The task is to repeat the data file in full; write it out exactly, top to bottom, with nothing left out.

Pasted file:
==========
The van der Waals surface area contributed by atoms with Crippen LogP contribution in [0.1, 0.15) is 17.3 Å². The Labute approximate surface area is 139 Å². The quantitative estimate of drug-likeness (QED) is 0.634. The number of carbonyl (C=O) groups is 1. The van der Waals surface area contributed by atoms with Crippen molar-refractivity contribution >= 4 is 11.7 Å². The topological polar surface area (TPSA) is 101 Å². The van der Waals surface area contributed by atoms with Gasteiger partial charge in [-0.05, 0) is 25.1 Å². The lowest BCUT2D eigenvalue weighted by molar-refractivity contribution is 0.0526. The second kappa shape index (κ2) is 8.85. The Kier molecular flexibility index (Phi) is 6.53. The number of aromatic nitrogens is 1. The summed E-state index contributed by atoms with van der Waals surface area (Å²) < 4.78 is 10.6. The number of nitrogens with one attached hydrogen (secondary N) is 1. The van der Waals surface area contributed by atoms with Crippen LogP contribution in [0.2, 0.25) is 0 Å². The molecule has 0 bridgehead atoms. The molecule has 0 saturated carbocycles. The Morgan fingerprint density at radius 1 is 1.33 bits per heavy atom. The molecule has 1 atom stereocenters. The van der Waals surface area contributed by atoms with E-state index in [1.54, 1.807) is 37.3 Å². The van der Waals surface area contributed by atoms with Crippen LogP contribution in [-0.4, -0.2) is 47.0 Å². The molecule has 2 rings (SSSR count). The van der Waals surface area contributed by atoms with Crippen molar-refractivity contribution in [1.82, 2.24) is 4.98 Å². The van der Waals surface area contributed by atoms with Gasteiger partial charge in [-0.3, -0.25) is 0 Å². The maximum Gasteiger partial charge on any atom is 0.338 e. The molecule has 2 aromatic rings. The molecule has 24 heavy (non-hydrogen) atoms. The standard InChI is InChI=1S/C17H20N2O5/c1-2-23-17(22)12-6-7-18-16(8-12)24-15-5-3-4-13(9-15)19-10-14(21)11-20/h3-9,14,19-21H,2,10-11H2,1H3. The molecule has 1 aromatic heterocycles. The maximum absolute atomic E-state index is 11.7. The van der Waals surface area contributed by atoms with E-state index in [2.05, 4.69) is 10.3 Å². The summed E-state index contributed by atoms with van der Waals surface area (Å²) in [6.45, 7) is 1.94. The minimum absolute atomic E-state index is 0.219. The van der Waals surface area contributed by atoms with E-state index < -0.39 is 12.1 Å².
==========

The van der Waals surface area contributed by atoms with Crippen LogP contribution in [0.1, 0.15) is 17.3 Å². The Labute approximate surface area is 139 Å². The quantitative estimate of drug-likeness (QED) is 0.634. The number of carbonyl (C=O) groups is 1. The van der Waals surface area contributed by atoms with Crippen molar-refractivity contribution >= 4 is 11.7 Å². The topological polar surface area (TPSA) is 101 Å². The van der Waals surface area contributed by atoms with Gasteiger partial charge in [-0.05, 0) is 25.1 Å². The lowest BCUT2D eigenvalue weighted by molar-refractivity contribution is 0.0526. The second kappa shape index (κ2) is 8.85. The Kier molecular flexibility index (Phi) is 6.53. The number of aromatic nitrogens is 1. The summed E-state index contributed by atoms with van der Waals surface area (Å²) < 4.78 is 10.6. The number of nitrogens with one attached hydrogen (secondary N) is 1. The van der Waals surface area contributed by atoms with Crippen LogP contribution in [0.2, 0.25) is 0 Å². The molecule has 0 bridgehead atoms. The molecule has 0 saturated carbocycles. The Morgan fingerprint density at radius 1 is 1.33 bits per heavy atom. The molecule has 1 atom stereocenters. The van der Waals surface area contributed by atoms with E-state index in [1.54, 1.807) is 37.3 Å². The van der Waals surface area contributed by atoms with Crippen LogP contribution in [-0.4, -0.2) is 47.0 Å². The molecule has 2 rings (SSSR count). The van der Waals surface area contributed by atoms with Crippen molar-refractivity contribution in [1.82, 2.24) is 4.98 Å². The van der Waals surface area contributed by atoms with Gasteiger partial charge in [-0.3, -0.25) is 0 Å². The maximum Gasteiger partial charge on any atom is 0.338 e. The molecule has 2 aromatic rings. The molecule has 24 heavy (non-hydrogen) atoms. The standard InChI is InChI=1S/C17H20N2O5/c1-2-23-17(22)12-6-7-18-16(8-12)24-15-5-3-4-13(9-15)19-10-14(21)11-20/h3-9,14,19-21H,2,10-11H2,1H3. The molecule has 1 aromatic heterocycles. The maximum absolute atomic E-state index is 11.7. The van der Waals surface area contributed by atoms with E-state index in [2.05, 4.69) is 10.3 Å². The summed E-state index contributed by atoms with van der Waals surface area (Å²) in [6.45, 7) is 1.94. The minimum absolute atomic E-state index is 0.219. The van der Waals surface area contributed by atoms with E-state index < -0.39 is 12.1 Å².